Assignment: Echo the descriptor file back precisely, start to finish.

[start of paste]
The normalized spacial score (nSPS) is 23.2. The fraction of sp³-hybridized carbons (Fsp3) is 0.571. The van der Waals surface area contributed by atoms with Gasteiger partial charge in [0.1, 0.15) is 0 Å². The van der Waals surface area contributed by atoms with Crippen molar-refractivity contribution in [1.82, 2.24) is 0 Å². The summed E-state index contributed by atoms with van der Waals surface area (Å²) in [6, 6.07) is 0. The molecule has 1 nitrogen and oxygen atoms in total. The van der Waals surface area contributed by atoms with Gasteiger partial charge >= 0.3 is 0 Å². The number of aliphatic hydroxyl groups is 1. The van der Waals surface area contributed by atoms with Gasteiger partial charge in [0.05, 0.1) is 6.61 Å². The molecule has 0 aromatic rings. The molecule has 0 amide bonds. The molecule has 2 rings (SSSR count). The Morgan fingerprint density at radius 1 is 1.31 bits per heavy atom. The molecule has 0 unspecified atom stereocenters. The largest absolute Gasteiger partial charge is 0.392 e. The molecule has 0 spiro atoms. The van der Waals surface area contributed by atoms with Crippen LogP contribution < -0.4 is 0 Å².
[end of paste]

The normalized spacial score (nSPS) is 23.2. The fraction of sp³-hybridized carbons (Fsp3) is 0.571. The van der Waals surface area contributed by atoms with Gasteiger partial charge in [0.1, 0.15) is 0 Å². The van der Waals surface area contributed by atoms with Crippen molar-refractivity contribution in [1.82, 2.24) is 0 Å². The summed E-state index contributed by atoms with van der Waals surface area (Å²) in [6, 6.07) is 0. The molecule has 1 nitrogen and oxygen atoms in total. The van der Waals surface area contributed by atoms with Gasteiger partial charge >= 0.3 is 0 Å². The number of aliphatic hydroxyl groups is 1. The van der Waals surface area contributed by atoms with Gasteiger partial charge in [0.05, 0.1) is 6.61 Å². The molecule has 0 aromatic rings. The molecule has 0 amide bonds. The molecule has 2 rings (SSSR count). The Morgan fingerprint density at radius 1 is 1.31 bits per heavy atom. The molecule has 0 unspecified atom stereocenters. The largest absolute Gasteiger partial charge is 0.392 e. The molecule has 0 spiro atoms. The van der Waals surface area contributed by atoms with Crippen LogP contribution < -0.4 is 0 Å².